Shaheed et al. (2014) concluded that “There is no convincing evidence of effectiveness for any intervention available [with] OTC (over the counter drugs) or advice in the management of acute low back pain” (p. 11). The authors did report, “In the intermediate term, results from one of the studies involving referral to an allied HCP [health care provider] and reinforcement of key messages at follow-up visits showed significant effects in the intermediate and long-terms” (Shaheed et al., 2014, p. 12).
A 2005 study by DeVocht, Pickar, & Wilder concluded through objective electrodiagnostic studies (neurological testing) that 87% of chiropractic patients exhibited decreased muscle spasms. This study validates the reasoning behind the later study that people with severe muscle spasms in the low back respond well to chiropractic care and this prevents future problems and disabilities. It also dictates that care should not be delayed or ignored due to a risk of complications. The above statistic indicates that while medicine cannot conclude an accurate diagnosis in 85% of their back pain patients, chiropractic has already helped 87% of the same population.
In a study by Leeman, Peterson, Schmid, Anklin, and Humphrys (2014), there is further successful evidence of the effects of mechanical back pain, both acute and chronic pain with chiropractic care. This study considered both herniated discs and radiculopathy or pain radiating down into the leg as a baseline for analysis. The study also considered acute and chronic lumbar herniated disc pain patients. In this study, the acute onset patient (the patient’s pain just started) reported 80% improvement at 2 weeks, 85% improvement at 1 month, and a 95% improvement at 3 months. The study went on to conclude that the patient stabilized at both the six month and one year marks following the onset of the original pain. Although one might argue that the patient would have gotten better with no treatment, it was reported that after two weeks of no treatment, only 36% of the patients felt better and at 12 weeks, up to 73% felt better. This study clearly indicates that chiropractic is a far superior solution to doing nothing and at the same time helps the patient return to his/her normal life without pain, drugs or surgery.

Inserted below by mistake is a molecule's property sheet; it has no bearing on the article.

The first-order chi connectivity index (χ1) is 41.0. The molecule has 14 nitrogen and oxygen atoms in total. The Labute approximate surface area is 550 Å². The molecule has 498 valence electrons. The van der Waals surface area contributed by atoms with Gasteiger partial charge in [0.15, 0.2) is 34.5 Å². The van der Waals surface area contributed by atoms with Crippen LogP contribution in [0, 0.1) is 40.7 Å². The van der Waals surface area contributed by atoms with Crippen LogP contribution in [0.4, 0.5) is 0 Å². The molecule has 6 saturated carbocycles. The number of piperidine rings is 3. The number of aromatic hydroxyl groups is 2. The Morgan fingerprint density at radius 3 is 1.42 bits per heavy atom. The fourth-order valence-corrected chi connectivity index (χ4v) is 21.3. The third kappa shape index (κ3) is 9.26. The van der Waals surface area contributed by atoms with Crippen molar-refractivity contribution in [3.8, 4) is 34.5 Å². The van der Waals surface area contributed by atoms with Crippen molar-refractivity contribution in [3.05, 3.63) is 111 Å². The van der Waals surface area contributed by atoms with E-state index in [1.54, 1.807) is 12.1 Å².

Again, this is an environment where research has concluded that medicine has poor choices based upon outcomes for what they label “nonspecific low back pain.” The results indicate that chiropractic has defined this “nonspecific lesion” as a “bio-neuro-mechanical lesion” also known as the chiropractic vertebral subluxation and the evidence outlined on these pages, combined with the ever growing body of outcome studies verify that medicine can reverse this epidemic by considering chiropractors as “primary spine care providers” or the first option for referral for everything spine short of fracture, tumor or infection.
Scoliosis and Chiropractic Care
The average reduction of thoraco-lumbar scoliosis was 17.2° and was maintained for 24 months.
Function improved 70% and pain was reduced by 60%.
A report on the scientific literature
BY Mark Studin DC, FASBE(C), DAAPM, DAAMLP
According to the Mayo Clinic (2009), " Scoliosis is a sideways curvature of the spine that occurs most often during the growth spurt just before puberty. While scoliosis can be caused by conditions such as cerebral palsy and muscular dystrophy, the cause of most scoliosis is unknown. Most cases of scoliosis are mild, but severe scoliosis can be disabling. An especially severe spinal curve can reduce the amount of space within the chest, making it difficult for the lungs to function properly. Children who have mild scoliosis are monitored closely, usually with X-rays, to see if the curve is getting worse. In many cases, no treatment is necessary. Some children will need to wear a brace to stop the curve from worsening. Others may need surgery to straighten severe cases of scoliosis" (http://www.mayoclinic.com/health/scoliosis/DS00194). They go on to say that signs and symptoms of scoliosis may include, uneven shoulders, "Signs and symptoms of scoliosis may include: uneven shoulders, one shoulder blade that appears more prominent than the other, uneven waist, [and] one hip higher than the other" (Mayo Clinic Staff, 2009, http://www.mayoclinic.com/health/scoliosis/ DS00194/ DSECTION=symptoms).